Feast Day: August 28

Augustine was one of the most distinguished theologians in the history of the Church and may have exercised more influence on the shape and character of Western theology, both Catholic and Protestant, than any other. Born at Tagaste, North Africa to a Christian mother and pagan father (who later converted), Augustine left his mark on virtually every aspect of Christian doctrine in the vast library of his written works. He was a brilliant student who advanced rapidly to the highest levels of academic success. At age 17, Augustine moved to Carthage, where he accepted the Manichean teaching of a double principle, one of good and another of evil. He studied the pagan classics but rejected the Scriptures, considering them too demanding and uncultured. In spite of the concessions to indulgence of the flesh permitted by that doctrine, Augustine became a skeptic.

Still unsatisfied, Augustine traveled to Rome, where he became deathly ill but did not ask to be baptized. By the year 384, he was a teacher of rhetoric in Milan and was reunited with his mother, Monica. Upon hearing St. Ambrose give an explanation of Sacred Scripture, Augustine was captivated. Through St. Ambrose, Augustine began to recognize in Christian doctrine a greater depth and wisdom than he had previously supposed. At the age of 32, while shedding tears of anguish, he seemed to hear a child sing: “Take and read.” He opened the Bible at random and read the words of St. Paul: “Let us live honorably as in daylight; not in carousing and drunkenness, not in sexual excess and lust, not in quarreling and jealousy. Rather, put on the Lord Jesus Christ and make no provision for the desires of the flesh” (Romans 13:13-14).

After telling his mother what had happened, he made the necessary preparations and was baptized by St. Ambrose. He then went into seclusion, where he composed some works against the teaching of the Manicheans. Later, at Monica’s insistence, Augustine sent away his concubine, the mother of his son. Some three years later Augustine was ordained a priest at Hippo, and in 395 he was ordained a bishop.

As bishop, he lived ascetically in community with his clergy and found time to write some of his major works, including his “Confessions,” his great opus “Christian Doctrine,” and a catechism for catechumens. His own masterpiece, the autobiography “Confessions,” which he wrote at the age of about 43, covers the first thirty-three years of his life. It is from this one book, that we gain most of what we know about Augustine’s early youth. He makes plain throughout “Confessions,” that the evolution of the ‘heart’ is the real stuff of autobiography.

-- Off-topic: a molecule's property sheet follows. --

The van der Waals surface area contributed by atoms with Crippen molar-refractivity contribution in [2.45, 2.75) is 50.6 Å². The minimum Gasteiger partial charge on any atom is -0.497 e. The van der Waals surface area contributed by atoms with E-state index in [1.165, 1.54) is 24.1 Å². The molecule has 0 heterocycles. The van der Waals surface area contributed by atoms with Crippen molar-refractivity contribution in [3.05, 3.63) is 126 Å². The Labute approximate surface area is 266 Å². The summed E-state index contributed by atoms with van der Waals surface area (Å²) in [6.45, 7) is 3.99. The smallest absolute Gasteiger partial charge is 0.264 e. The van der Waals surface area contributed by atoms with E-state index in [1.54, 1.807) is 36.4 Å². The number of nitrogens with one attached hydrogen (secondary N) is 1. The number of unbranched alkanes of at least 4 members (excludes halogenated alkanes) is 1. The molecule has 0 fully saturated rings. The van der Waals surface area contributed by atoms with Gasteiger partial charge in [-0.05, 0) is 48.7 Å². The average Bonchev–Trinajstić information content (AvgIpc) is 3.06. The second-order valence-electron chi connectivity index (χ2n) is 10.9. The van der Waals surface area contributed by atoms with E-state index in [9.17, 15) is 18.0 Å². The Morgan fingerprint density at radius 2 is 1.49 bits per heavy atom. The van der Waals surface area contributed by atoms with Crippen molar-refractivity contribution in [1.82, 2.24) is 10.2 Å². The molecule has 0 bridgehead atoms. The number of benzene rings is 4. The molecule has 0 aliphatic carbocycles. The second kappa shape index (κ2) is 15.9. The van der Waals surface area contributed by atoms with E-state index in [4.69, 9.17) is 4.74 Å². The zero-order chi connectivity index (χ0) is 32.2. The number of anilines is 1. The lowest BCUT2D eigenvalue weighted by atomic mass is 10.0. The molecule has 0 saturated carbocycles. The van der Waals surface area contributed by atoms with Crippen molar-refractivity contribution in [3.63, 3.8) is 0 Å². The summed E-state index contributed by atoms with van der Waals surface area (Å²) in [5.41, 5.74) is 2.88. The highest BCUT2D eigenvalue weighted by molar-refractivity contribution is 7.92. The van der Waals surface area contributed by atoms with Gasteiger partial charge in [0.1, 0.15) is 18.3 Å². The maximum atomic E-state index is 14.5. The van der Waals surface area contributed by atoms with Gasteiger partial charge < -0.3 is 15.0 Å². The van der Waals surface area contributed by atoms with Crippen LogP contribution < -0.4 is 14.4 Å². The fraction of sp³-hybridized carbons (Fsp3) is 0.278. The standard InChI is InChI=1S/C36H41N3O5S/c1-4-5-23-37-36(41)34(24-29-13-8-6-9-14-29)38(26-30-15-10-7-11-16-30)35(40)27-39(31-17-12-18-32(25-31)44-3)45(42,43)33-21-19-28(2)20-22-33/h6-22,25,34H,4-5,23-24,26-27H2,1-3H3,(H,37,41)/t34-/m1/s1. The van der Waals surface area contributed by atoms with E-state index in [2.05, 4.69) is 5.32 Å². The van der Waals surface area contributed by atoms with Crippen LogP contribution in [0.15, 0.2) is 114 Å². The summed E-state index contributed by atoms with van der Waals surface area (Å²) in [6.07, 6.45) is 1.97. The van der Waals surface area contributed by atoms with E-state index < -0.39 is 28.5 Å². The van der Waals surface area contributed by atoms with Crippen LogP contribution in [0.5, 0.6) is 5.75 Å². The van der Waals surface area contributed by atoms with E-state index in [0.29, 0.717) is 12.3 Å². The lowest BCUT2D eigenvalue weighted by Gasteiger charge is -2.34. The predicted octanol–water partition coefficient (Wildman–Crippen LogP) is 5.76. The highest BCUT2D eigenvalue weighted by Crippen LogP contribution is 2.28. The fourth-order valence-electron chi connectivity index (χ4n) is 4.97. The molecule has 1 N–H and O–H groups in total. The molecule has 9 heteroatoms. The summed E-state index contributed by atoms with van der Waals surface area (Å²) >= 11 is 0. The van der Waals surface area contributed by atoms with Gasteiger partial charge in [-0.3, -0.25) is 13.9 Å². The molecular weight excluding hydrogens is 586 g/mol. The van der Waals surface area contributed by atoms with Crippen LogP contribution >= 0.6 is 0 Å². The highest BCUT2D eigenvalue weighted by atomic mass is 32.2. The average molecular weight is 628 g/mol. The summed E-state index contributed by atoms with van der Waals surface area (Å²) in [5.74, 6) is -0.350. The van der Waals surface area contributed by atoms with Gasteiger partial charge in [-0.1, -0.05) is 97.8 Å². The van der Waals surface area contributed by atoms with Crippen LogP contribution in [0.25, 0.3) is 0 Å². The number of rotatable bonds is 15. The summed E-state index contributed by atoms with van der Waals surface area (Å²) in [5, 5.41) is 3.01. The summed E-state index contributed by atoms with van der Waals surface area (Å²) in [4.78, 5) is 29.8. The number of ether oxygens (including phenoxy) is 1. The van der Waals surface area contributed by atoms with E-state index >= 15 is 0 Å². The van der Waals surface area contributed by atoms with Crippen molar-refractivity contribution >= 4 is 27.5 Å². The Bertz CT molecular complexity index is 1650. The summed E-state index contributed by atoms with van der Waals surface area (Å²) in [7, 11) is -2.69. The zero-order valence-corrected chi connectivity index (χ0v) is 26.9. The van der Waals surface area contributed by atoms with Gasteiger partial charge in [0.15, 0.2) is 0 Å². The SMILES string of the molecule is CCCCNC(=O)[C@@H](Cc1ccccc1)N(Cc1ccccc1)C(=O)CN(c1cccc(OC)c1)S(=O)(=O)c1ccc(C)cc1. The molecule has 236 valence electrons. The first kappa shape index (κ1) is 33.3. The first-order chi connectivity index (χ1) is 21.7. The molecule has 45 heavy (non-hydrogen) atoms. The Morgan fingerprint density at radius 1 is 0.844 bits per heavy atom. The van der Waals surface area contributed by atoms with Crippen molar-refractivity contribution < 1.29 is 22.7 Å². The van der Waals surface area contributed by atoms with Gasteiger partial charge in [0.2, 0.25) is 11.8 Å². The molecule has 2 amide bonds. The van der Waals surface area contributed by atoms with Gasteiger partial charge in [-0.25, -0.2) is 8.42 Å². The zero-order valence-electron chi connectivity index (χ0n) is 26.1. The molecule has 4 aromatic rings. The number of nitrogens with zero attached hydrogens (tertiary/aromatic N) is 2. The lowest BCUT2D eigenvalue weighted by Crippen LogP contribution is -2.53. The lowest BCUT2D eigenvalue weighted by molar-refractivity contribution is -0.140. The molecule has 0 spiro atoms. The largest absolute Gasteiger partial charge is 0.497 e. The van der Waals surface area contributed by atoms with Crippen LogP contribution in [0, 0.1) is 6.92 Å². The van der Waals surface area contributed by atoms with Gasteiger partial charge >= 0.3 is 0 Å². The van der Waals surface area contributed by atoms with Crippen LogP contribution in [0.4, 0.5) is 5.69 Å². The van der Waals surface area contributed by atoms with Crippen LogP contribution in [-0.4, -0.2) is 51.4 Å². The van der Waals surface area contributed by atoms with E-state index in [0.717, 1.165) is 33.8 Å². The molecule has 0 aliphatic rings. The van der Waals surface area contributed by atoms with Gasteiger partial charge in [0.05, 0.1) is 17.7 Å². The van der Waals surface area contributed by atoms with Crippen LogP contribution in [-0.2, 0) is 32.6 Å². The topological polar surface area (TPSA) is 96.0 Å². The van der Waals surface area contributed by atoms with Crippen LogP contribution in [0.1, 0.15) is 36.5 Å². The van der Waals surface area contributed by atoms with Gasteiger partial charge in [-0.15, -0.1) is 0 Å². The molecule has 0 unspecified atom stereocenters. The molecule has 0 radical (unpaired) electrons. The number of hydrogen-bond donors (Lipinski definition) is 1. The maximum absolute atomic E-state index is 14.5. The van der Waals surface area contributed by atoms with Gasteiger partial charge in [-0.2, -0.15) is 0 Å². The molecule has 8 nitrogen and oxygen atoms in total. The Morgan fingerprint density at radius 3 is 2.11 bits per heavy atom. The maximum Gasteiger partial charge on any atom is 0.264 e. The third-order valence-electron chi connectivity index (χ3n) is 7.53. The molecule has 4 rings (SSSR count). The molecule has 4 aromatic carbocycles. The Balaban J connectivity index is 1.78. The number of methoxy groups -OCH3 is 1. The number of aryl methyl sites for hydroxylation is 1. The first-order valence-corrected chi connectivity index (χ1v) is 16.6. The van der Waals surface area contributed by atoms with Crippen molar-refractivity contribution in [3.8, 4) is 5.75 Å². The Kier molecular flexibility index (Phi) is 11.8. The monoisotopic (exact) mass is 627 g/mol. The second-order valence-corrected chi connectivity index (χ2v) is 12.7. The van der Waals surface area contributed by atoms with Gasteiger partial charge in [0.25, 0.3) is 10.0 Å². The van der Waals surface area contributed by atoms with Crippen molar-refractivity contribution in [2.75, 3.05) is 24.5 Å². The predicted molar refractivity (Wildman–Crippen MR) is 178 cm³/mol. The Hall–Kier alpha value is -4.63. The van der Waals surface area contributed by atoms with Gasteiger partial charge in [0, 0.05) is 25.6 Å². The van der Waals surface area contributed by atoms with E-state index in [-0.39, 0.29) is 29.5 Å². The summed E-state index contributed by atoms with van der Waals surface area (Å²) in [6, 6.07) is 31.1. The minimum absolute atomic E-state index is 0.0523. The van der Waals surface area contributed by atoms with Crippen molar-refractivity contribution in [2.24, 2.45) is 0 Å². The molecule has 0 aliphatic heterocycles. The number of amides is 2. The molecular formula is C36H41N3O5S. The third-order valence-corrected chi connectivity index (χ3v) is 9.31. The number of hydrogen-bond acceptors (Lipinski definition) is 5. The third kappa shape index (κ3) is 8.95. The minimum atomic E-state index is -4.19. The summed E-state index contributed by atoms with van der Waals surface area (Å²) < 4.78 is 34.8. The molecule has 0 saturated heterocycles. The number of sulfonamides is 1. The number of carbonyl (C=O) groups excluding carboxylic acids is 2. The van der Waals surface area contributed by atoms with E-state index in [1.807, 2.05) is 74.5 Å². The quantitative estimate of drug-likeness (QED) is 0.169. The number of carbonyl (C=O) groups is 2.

Augustine remained bishop of Hippo for the rest of his life, preaching, writing, administering the sacraments, engaging in a broad range of other pastoral activities (he was especially devoted to the care and relief of the poor), presiding over synods and councils, adjudicating civil as well as ecclesiastical cases, answered letters that came to him from all parts, and defended the faith against heretics. He died at the age of 76, when the Vandals were at the gates of the city of Hippo.

Augustine usually is acknowledged to be second only to St. Paul in influence on Christianity. His writings established the theological foundation for medieval Christianity, and much later influenced the dualistic philosophy of René Descartes. Roman Catholic religious orders and congregations called Augustinians trace a spiritual lineage to Augustine, but date their actual origins only from the 10th and later centuries. The young Martin Luther (1483-1546) was an Augustinian.

Late have I learned to love you, Beauty, at once so ancient and so new! Late have I come to love You! You were within me, and I was in the world outside myself… You were with me, but I was not with You;” “You have made us for Yourself, and our hearts are restless until they rest in You;” “What does the soul desire more ardently than truth? It is known by love;” “Do not try to understand in order to believe, but believe in order to understand.”—Quotes from St. Augustine

 

BIBLIOGRAPHY
Ellsberg, Robert. “All Saints.” New York: Crossroad Publishing, 2010.
Guiley, Rosemary Ellen. “The Encyclopedia of Saints.” New York, NY: Checkmark Books, 2001.
Lodi, Enzo. “Saints of the Roman Calendar.” New York: Alba House, 1992.

 

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